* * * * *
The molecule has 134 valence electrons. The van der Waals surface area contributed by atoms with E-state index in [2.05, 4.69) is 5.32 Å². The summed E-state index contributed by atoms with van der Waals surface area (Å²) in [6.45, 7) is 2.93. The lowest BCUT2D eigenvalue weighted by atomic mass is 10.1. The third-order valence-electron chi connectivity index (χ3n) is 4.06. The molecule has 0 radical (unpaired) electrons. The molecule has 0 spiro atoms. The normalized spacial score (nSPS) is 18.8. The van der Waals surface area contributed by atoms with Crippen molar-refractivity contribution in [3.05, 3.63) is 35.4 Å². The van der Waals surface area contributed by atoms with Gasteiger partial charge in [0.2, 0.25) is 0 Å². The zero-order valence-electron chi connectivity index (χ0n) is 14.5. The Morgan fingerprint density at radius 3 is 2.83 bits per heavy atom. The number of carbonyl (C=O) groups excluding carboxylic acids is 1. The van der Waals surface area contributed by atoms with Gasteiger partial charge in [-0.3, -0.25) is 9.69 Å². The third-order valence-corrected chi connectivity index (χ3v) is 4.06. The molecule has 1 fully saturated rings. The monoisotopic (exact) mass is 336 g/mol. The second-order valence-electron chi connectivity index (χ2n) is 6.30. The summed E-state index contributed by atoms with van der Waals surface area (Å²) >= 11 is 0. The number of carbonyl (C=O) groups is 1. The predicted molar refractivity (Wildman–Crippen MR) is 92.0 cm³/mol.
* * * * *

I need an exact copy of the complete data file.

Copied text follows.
The molecule has 134 valence electrons. The van der Waals surface area contributed by atoms with E-state index in [2.05, 4.69) is 5.32 Å². The summed E-state index contributed by atoms with van der Waals surface area (Å²) in [6.45, 7) is 2.93. The lowest BCUT2D eigenvalue weighted by atomic mass is 10.1. The third-order valence-electron chi connectivity index (χ3n) is 4.06. The molecule has 0 radical (unpaired) electrons. The molecule has 0 spiro atoms. The normalized spacial score (nSPS) is 18.8. The van der Waals surface area contributed by atoms with Crippen molar-refractivity contribution in [3.05, 3.63) is 35.4 Å². The van der Waals surface area contributed by atoms with Gasteiger partial charge in [0.2, 0.25) is 0 Å². The zero-order valence-electron chi connectivity index (χ0n) is 14.5. The Morgan fingerprint density at radius 3 is 2.83 bits per heavy atom. The number of carbonyl (C=O) groups excluding carboxylic acids is 1. The van der Waals surface area contributed by atoms with Gasteiger partial charge in [-0.3, -0.25) is 9.69 Å². The third-order valence-corrected chi connectivity index (χ3v) is 4.06. The molecule has 1 fully saturated rings. The monoisotopic (exact) mass is 336 g/mol. The second-order valence-electron chi connectivity index (χ2n) is 6.30. The summed E-state index contributed by atoms with van der Waals surface area (Å²) >= 11 is 0. The number of carbonyl (C=O) groups is 1. The predicted molar refractivity (Wildman–Crippen MR) is 92.0 cm³/mol.